"You will strengthen their heart" (10:17). These people needed their hearts strengthened because of vicious attacks by blatantly ungodly men. God responded in part due to His seeing the injustice and in part in response to the prayers of those weak men who cried out to Him. God has a natural compassion for those who are helpless.
"You have known the troubles of my soul" (31:7). The psalmist says he will rejoice and be glad for two reasons - because God saw his affliction and because God knew his soul's troubles. The knowledge that God knew and cared was enough to bring comfort and joy.
"The LORD is near to the brokenhearted and saves those who are crushed in spirit" (34:18). God has special compassion for those who are hurting. The passage lists people to whom God has responded: a fearful man, a poor (afflicted) man, those in want (physical needs, food), those in affliction, those who take refuge in Him, the righteous, and His servants. A few of those simply identify His followers, but most of them refer to people in need, even desperate need. The brokenhearted and spirit-crushed are the very people that catch God's eye, the people to whom He shows compassion and care, the people to whom He is near and for whom He acts.
A similar passage states, "A father of the fatherless and a judge for the widows, is God is His holy habitation. God makes a home for the lonely; He leads the prisoners into prosperity" (68:5-6). These verses give insight into the kinds of people for whom God especially cares by mentioning four very needy groups: the fatherless, the widows, the lonely, and the prisoners. These people have physical needs, but their needs definitely extend deeper into the realm of heart and soul. God looks at these hurting people with compassion and acts on their behalf, providing what they most need. To the fatherless, He becomes their father, providing love, stability, guidance, and belonging. To the widows, He becomes their judge, an ever-present advocate who alleviates their feelings of helplessness and relieves their fears by making sure they are provided for and treated fairly. To the lonely, He gives a home, a place of acceptance, belonging, love, and care. For the prisoners, He rescues from poverty, dependence, deprivation, isolation, and bondage; He brings them to a place where they can prosper, meet their own needs, and have freedom. God cares about the deepest needs of the most vulnerable people, and He acts to meet those needs with His tender love. Only those who reject Him are left in their self-imposed desperation. "Only the rebellious dwell in a parched land" (68:6), but God meets the heart needs of those who love and follow Him.
"He heals the brokenhearted and binds up their wounds" (147:3). The psalmist speaks of broken and wounded hearts, those that have experienced great sorrow and pain, perhaps feeling beyond recovery. The reason for healing isn't overtly stated, but by implication is God's care. Those who are hurting are important to God, and His loving heart wants to help. The psalm begins, "It is good to sing praises to our God" (147:1); it then records a list of amazing reasons why God deserves praise. He does things of such global significance as building up Jerusalem, gathering outcasts from exile, and bringing down the wicked. He keeps track of every star, provides rain, makes grass grow, provides food for every creature, sends snow and frost and ice, creates powerful cold, and melts the snow. In the midst of all those amazing and important divine acts, God stops to care about those whose hearts are breaking. In the grand scheme, those individual hearts may seem insignificant, but they are important enough to God that He steps in and heals those who are hurting.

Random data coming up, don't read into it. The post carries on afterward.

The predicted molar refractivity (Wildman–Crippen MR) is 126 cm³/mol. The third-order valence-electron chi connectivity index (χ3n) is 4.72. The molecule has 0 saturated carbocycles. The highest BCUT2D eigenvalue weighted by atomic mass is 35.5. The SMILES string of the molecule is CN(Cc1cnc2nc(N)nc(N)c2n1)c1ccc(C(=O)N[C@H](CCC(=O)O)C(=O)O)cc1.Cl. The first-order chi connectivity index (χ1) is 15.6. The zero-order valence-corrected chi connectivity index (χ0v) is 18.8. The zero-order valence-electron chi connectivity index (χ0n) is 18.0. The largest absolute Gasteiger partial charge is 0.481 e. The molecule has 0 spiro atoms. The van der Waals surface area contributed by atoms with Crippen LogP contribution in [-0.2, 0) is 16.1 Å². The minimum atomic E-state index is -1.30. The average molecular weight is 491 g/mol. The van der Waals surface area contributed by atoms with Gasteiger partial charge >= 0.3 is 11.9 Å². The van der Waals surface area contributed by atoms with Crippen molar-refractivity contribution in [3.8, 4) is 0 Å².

"O satisfy us in the morning with Your lovingkindness, that we may sing for joy and be glad all our days" (90:14). God's lovingkindness is capable of producing joy and gladness and of prompting singing. God's lovingkindness is prolifically taught in Scripture; the two greatest characteristics are that it is everlasting and that it is very exalted. God's special demonstrations of lovingkindness bring joy, and purposefully thinking about His lovingkindness can bring gladness at times when it is not directly seen.
God's consolations to the soul are very special. The word is used five times in Scripture. Once it is defined as gently spoken words, designed to bring comfort (Job 15:11). Job said it would be consolation if his friends would listen to him in his trial and let him talk without attacking him (Job 21:2). Isaiah 66:11 uses the word to describe a baby taking comfort from his mother's breasts as he nurses. In Jeremiah 16:7, it is a drink offered during the bereavement for someone's parents. Psalm 94:19 states, "Your consolations delight my soul." In a time of multiplied anxious thoughts, they quiet and delight. God's consolations take a situation that is sad or unpleasant and distract away from that negativity. They give comfort as the unpleasant is forgotten, replaced by something pleasant and light. Considering all five verses, God's consolations come in times of sorrow, trial, disquiet, and grief. They are gentle, reassuring, considerate, compassionate, solicitous, intimate, nourishing, deliberate, and supportive. A loving and caring God gives these consolations at times when they are particularly needed for the purpose of calming the soul and drawing the focus away from the trouble.